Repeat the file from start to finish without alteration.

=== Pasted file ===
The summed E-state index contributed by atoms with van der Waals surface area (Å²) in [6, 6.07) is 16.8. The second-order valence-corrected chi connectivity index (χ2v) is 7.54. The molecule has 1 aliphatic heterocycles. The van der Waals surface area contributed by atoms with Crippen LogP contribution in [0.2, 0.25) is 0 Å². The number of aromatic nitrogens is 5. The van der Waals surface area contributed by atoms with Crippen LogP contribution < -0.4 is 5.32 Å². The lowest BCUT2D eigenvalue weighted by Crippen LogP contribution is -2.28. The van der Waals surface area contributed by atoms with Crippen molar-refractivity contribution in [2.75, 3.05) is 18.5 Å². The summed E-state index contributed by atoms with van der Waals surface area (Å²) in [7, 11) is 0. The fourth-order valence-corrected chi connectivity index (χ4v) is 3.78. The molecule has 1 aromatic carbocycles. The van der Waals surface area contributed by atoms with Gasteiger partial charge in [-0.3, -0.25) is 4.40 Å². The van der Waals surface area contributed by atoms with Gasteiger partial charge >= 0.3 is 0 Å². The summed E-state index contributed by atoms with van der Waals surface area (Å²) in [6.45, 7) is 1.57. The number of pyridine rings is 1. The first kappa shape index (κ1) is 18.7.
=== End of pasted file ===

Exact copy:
The summed E-state index contributed by atoms with van der Waals surface area (Å²) in [6, 6.07) is 16.8. The second-order valence-corrected chi connectivity index (χ2v) is 7.54. The molecule has 1 aliphatic heterocycles. The van der Waals surface area contributed by atoms with Crippen LogP contribution in [0.2, 0.25) is 0 Å². The number of aromatic nitrogens is 5. The van der Waals surface area contributed by atoms with Crippen LogP contribution < -0.4 is 5.32 Å². The lowest BCUT2D eigenvalue weighted by Crippen LogP contribution is -2.28. The van der Waals surface area contributed by atoms with Crippen molar-refractivity contribution in [2.75, 3.05) is 18.5 Å². The summed E-state index contributed by atoms with van der Waals surface area (Å²) in [7, 11) is 0. The fourth-order valence-corrected chi connectivity index (χ4v) is 3.78. The molecule has 1 aromatic carbocycles. The van der Waals surface area contributed by atoms with Gasteiger partial charge in [-0.3, -0.25) is 4.40 Å². The van der Waals surface area contributed by atoms with Gasteiger partial charge >= 0.3 is 0 Å². The summed E-state index contributed by atoms with van der Waals surface area (Å²) in [6.45, 7) is 1.57. The number of pyridine rings is 1. The first kappa shape index (κ1) is 18.7.